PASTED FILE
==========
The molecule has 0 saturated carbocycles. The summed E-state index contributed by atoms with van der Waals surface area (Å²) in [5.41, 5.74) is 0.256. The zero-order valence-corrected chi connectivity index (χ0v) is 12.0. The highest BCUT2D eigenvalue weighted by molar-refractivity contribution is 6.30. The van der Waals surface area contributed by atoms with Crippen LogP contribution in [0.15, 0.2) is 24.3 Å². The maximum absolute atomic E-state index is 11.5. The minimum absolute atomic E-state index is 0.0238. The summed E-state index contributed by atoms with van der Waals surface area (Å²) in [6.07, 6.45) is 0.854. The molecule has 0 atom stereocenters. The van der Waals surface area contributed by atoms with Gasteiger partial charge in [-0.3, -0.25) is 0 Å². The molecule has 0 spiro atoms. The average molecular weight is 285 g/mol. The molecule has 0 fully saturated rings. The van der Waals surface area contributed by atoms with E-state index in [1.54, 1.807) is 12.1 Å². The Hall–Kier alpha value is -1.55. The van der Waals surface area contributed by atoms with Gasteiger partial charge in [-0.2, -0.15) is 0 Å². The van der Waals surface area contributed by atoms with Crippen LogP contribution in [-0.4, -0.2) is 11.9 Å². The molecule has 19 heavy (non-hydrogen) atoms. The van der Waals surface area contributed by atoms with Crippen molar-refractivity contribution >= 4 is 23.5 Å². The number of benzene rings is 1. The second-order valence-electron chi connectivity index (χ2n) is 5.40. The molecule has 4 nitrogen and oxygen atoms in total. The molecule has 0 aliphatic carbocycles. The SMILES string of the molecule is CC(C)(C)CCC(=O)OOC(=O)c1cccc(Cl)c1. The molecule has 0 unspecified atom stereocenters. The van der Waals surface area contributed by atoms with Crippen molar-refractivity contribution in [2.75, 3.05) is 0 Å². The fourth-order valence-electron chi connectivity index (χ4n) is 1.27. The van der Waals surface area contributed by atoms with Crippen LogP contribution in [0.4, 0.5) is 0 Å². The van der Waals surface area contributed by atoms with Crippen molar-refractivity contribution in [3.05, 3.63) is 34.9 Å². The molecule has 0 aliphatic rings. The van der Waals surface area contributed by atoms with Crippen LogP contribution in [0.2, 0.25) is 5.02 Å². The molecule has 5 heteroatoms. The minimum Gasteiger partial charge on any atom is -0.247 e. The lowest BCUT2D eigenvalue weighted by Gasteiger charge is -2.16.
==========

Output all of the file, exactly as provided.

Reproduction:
The molecule has 0 saturated carbocycles. The summed E-state index contributed by atoms with van der Waals surface area (Å²) in [5.41, 5.74) is 0.256. The zero-order valence-corrected chi connectivity index (χ0v) is 12.0. The highest BCUT2D eigenvalue weighted by molar-refractivity contribution is 6.30. The van der Waals surface area contributed by atoms with Crippen LogP contribution in [0.15, 0.2) is 24.3 Å². The maximum absolute atomic E-state index is 11.5. The minimum absolute atomic E-state index is 0.0238. The summed E-state index contributed by atoms with van der Waals surface area (Å²) in [6.07, 6.45) is 0.854. The molecule has 0 atom stereocenters. The van der Waals surface area contributed by atoms with Gasteiger partial charge in [-0.3, -0.25) is 0 Å². The molecule has 0 spiro atoms. The average molecular weight is 285 g/mol. The molecule has 0 fully saturated rings. The van der Waals surface area contributed by atoms with E-state index in [1.54, 1.807) is 12.1 Å². The Hall–Kier alpha value is -1.55. The van der Waals surface area contributed by atoms with Gasteiger partial charge in [-0.2, -0.15) is 0 Å². The van der Waals surface area contributed by atoms with Crippen LogP contribution in [-0.4, -0.2) is 11.9 Å². The molecule has 19 heavy (non-hydrogen) atoms. The van der Waals surface area contributed by atoms with Crippen molar-refractivity contribution >= 4 is 23.5 Å². The number of benzene rings is 1. The second-order valence-electron chi connectivity index (χ2n) is 5.40. The molecule has 4 nitrogen and oxygen atoms in total. The molecule has 0 aliphatic carbocycles. The SMILES string of the molecule is CC(C)(C)CCC(=O)OOC(=O)c1cccc(Cl)c1. The molecule has 0 unspecified atom stereocenters. The van der Waals surface area contributed by atoms with Crippen molar-refractivity contribution in [2.75, 3.05) is 0 Å². The fourth-order valence-electron chi connectivity index (χ4n) is 1.27. The van der Waals surface area contributed by atoms with Crippen LogP contribution in [0.4, 0.5) is 0 Å². The van der Waals surface area contributed by atoms with Crippen molar-refractivity contribution in [3.05, 3.63) is 34.9 Å². The molecule has 0 aliphatic rings. The van der Waals surface area contributed by atoms with Crippen LogP contribution in [0.2, 0.25) is 5.02 Å². The molecule has 5 heteroatoms. The minimum Gasteiger partial charge on any atom is -0.247 e. The lowest BCUT2D eigenvalue weighted by Gasteiger charge is -2.16.